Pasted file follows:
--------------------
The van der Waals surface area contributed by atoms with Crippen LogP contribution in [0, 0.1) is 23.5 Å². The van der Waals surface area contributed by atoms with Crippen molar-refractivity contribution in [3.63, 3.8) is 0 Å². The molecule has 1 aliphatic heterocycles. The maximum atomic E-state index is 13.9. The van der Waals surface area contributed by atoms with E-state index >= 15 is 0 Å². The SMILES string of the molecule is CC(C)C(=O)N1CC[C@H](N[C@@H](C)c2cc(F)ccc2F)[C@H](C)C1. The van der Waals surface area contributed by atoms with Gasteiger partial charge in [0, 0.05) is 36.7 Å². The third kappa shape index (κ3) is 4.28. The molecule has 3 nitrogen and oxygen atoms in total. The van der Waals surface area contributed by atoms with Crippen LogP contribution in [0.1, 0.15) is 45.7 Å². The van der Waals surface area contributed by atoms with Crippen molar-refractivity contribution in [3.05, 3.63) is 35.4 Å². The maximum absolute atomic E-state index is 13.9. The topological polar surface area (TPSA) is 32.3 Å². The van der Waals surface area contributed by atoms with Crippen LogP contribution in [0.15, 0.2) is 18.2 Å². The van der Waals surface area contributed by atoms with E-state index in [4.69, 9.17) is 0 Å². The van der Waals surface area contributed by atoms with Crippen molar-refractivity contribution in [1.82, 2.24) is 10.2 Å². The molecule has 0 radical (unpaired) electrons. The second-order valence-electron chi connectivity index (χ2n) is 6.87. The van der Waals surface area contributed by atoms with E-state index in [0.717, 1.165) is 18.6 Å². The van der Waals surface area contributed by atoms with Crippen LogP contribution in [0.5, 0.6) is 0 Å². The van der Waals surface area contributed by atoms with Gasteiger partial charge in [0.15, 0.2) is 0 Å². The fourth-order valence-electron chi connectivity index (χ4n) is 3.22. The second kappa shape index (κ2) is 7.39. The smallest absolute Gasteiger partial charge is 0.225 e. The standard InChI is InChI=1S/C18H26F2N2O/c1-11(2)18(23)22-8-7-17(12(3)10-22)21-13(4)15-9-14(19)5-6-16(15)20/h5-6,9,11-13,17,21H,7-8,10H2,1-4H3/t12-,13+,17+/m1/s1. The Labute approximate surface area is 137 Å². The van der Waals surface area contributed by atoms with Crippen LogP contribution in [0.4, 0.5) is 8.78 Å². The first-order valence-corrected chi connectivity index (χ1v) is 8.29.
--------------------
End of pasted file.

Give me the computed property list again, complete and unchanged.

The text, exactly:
The van der Waals surface area contributed by atoms with Crippen LogP contribution in [0, 0.1) is 23.5 Å². The van der Waals surface area contributed by atoms with Crippen molar-refractivity contribution in [3.63, 3.8) is 0 Å². The molecule has 1 aliphatic heterocycles. The maximum atomic E-state index is 13.9. The van der Waals surface area contributed by atoms with E-state index >= 15 is 0 Å². The SMILES string of the molecule is CC(C)C(=O)N1CC[C@H](N[C@@H](C)c2cc(F)ccc2F)[C@H](C)C1. The van der Waals surface area contributed by atoms with Gasteiger partial charge in [0, 0.05) is 36.7 Å². The third kappa shape index (κ3) is 4.28. The molecule has 3 nitrogen and oxygen atoms in total. The van der Waals surface area contributed by atoms with Crippen LogP contribution in [0.1, 0.15) is 45.7 Å². The van der Waals surface area contributed by atoms with Crippen molar-refractivity contribution in [3.05, 3.63) is 35.4 Å². The maximum absolute atomic E-state index is 13.9. The topological polar surface area (TPSA) is 32.3 Å². The van der Waals surface area contributed by atoms with Crippen LogP contribution in [0.15, 0.2) is 18.2 Å². The van der Waals surface area contributed by atoms with E-state index in [4.69, 9.17) is 0 Å². The van der Waals surface area contributed by atoms with Crippen molar-refractivity contribution in [1.82, 2.24) is 10.2 Å². The molecule has 0 radical (unpaired) electrons. The second-order valence-electron chi connectivity index (χ2n) is 6.87. The van der Waals surface area contributed by atoms with E-state index in [0.717, 1.165) is 18.6 Å². The van der Waals surface area contributed by atoms with Crippen LogP contribution in [0.5, 0.6) is 0 Å². The van der Waals surface area contributed by atoms with Gasteiger partial charge in [0.15, 0.2) is 0 Å². The fourth-order valence-electron chi connectivity index (χ4n) is 3.22. The second kappa shape index (κ2) is 7.39. The smallest absolute Gasteiger partial charge is 0.225 e. The standard InChI is InChI=1S/C18H26F2N2O/c1-11(2)18(23)22-8-7-17(12(3)10-22)21-13(4)15-9-14(19)5-6-16(15)20/h5-6,9,11-13,17,21H,7-8,10H2,1-4H3/t12-,13+,17+/m1/s1. The Labute approximate surface area is 137 Å². The van der Waals surface area contributed by atoms with Crippen LogP contribution in [0.4, 0.5) is 8.78 Å². The first-order valence-corrected chi connectivity index (χ1v) is 8.29.